Media Statement by KZN Health MEC, Ms Nomagugu Simelane, on the occasion of the welcoming of babies born on New Year's Day, at Harry Gwala (ex-Edendale) Regional Hospital

01 January 2023

As the Province of KwaZulu-Natal, we are pleased to announce that the Province of KwaZulu-Natal has welcomed a total of 75 New Year's Day babies, which is made up of 43 girls and 32 boys.

We congratulate all the mothers and their families for these new bundles of joy, who start their lives at the beginning of the new year.

Addington Hospital had the Province's first New Year's baby, a boy weighing 3,4kg. He was born exactly at midnight, to a 17 year-old mother. The baby's father is 19 years-old.

Worryingly, the Province's youngest mother is a 15 year-old girl, who gave birth to a baby girl, at Port Shepstone Hospital. The father of her baby is also 15 years old.

We also have two 16 year-old mothers, who gave birth at Queen Nandi and Nkandla hospitals respectively. The father of the baby born at Nkandla is 23 years-old, while the age of the father of the baby born to the 16 year-old at Queen Nandi Memorial Hospital is unknown at this stage.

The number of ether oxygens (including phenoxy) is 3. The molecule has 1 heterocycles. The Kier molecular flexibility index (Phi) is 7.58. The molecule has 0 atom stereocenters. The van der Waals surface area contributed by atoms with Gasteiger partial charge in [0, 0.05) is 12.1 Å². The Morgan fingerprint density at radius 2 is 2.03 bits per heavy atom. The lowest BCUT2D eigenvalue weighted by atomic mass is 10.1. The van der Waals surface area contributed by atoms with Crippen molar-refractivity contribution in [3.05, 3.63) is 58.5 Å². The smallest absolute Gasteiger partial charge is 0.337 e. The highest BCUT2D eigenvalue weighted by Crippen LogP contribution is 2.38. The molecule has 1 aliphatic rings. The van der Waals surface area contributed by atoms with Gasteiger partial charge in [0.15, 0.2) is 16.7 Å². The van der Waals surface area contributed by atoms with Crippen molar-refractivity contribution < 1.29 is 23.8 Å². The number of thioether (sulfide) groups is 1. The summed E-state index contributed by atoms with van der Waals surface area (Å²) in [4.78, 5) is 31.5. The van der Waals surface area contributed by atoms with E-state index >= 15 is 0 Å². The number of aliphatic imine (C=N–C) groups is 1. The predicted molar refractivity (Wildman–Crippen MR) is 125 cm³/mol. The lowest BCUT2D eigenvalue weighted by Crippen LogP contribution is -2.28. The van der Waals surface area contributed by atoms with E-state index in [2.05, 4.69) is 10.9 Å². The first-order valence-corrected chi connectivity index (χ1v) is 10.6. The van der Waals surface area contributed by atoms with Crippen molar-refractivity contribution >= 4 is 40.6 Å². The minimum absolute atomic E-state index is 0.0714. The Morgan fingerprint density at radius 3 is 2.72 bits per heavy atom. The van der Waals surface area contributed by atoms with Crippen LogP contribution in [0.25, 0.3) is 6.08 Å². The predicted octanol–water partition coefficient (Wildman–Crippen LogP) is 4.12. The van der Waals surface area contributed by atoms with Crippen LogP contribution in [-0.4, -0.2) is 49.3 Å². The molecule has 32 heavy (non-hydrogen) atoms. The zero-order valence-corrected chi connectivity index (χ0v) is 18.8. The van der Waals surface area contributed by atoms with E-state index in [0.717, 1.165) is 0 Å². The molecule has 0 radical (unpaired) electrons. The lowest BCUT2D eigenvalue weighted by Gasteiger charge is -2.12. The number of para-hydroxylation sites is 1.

Here at Harry Gwala Regional Hospital we've had a total of five New Year babies, made up of two girls and one boy.

Girls aged under 18 falling pregnant

Once again, we have to register our concern that the trend of young girls falling pregnant, well below the age of 18, is clearly continuing. If it happens consistently every Christmas and New Year's Day, as we have seen, it clearly means it's probably happening every single day of the year. It means more and more girls are placing their own health, and that of their unborn babies in jeopardy by falling pregnant too early.

Just imagine these two 15 year-olds school children, who are now saddled with the responsibility and related complications of raising a baby.

What it means is that they had sex when they were both 14 years old. That is not normal, and we should never allow it to be.